Link between processed meat and illness sparks calls for integrated policy

Developing countries increased their meat imports by 342.5% from 2 metric tons to 9 metric tons from 1993 to 2018. Developed countries doubled theirs from 8 to 16 metric tons.

Global red and processed meat trade increased by more than 148%, from 10 metric tons in 1995 to about 25 metric tons in 2018. Net importing countries rose from 121 to 128%.

Tons of meat-related problems
The researchers featured in the BMJ analysis used the UN’s Food and Agriculture Organization (FAO) meat production and trade data for 154 countries from 1993 to 2018. The study focused on 14 red meat items derived from beef, pork, lamb, goat and six processed beef and pork items, preserved by smoking, salting, curing or chemical treatment.

The increase in meat consumption was found to account for 10,898 deaths in 2016, up 75% from 1993. 

The global meat trade contributed to increases of 55% and 71%, respectively, in attributable deaths and DALYs in developed countries. 

The same figures were significantly higher in developing countries – 137% and 140%, respectively.

The Caribbean and Oceania proved the most vulnerable as they have limited land for meat production and depend heavily on meat imports. 

European countries such as Slovakia, Lithuania and Latvia also experienced significant impacts from processed meat consumption as they benefited from regional trade agreements and tariff exemptions after joining the European Union in 2003. The move accelerated meat imports, explain the researchers.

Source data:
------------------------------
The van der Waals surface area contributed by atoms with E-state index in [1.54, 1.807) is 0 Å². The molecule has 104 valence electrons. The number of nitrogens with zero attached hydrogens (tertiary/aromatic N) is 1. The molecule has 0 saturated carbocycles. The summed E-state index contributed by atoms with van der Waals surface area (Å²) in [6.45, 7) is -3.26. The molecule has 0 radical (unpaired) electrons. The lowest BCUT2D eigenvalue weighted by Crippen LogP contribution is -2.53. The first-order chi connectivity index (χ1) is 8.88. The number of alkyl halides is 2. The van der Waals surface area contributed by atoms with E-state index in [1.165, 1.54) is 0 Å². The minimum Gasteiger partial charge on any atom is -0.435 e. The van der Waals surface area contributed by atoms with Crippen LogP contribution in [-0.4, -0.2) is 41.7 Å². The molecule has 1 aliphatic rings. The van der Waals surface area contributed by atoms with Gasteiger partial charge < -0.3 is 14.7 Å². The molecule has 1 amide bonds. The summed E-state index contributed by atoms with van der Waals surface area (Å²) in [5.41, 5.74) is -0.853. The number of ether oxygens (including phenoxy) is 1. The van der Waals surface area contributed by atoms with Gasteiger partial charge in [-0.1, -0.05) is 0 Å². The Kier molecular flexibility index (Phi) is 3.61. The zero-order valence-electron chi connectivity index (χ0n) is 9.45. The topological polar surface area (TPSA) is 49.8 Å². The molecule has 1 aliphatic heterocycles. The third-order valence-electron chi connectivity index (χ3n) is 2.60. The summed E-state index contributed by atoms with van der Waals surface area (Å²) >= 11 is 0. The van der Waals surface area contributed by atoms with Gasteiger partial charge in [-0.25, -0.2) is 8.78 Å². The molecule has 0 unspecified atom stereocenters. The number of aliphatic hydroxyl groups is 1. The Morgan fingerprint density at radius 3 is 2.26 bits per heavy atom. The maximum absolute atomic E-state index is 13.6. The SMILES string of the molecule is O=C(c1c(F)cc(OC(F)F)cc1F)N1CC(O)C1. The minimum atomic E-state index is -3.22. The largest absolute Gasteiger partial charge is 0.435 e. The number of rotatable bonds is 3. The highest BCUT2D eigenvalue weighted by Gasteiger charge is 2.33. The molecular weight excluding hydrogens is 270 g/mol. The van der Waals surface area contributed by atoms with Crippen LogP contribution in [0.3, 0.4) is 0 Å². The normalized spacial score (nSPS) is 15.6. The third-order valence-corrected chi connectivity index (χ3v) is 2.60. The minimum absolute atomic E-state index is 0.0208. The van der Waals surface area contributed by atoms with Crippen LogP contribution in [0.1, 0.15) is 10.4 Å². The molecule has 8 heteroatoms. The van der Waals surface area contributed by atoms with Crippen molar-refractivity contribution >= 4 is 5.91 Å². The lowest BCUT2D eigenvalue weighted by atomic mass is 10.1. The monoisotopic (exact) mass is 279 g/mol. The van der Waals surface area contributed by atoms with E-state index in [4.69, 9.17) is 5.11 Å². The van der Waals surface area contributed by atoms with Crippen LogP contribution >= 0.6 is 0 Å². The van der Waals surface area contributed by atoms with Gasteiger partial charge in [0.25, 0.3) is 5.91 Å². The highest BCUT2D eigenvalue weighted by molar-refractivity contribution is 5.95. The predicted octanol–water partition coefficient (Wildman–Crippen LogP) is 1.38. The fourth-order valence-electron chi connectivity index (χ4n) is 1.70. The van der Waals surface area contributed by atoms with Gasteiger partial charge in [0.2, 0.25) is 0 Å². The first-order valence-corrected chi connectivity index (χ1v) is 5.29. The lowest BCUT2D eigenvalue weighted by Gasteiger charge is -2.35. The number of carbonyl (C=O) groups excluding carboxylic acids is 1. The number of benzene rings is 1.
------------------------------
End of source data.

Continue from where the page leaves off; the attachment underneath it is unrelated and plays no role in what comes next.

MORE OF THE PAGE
Similar claims have been made in several studies in recent months, including a US study that linked eating two servings of red meat and processed meat per week to a 7% higher risk of cardiovascular disease.

Reversing the growth curve
Urbanization and income growth have driven the exponential global growth of the red meat and processed meat trade. High consumption of processed meat is linked to the heightened contraction of non-communicable diseases such as bowel cancer, diabetes and coronary artery heart disease.

The processed meat trend also has a substantial impact on land use and biodiversity. A time-series study showed that processed foods contribute to greenhouse gas (GHG) emissions, deforestation and an unsustainable ecological footprint. 

According to an independent UK study that challenges the definition of ultra-processed foods, Meatless Farm’s pea, rice and soy-based plant-based meat alternatives (PBMAs) have been linked to promoting positive changes in the gut microbiome.

However, while plant-based meat alternatives accelerate to the mainstream, their nutritional value is also under scrutiny as industry players launch NPD with less fat, less salt, fewer calories and added fiber

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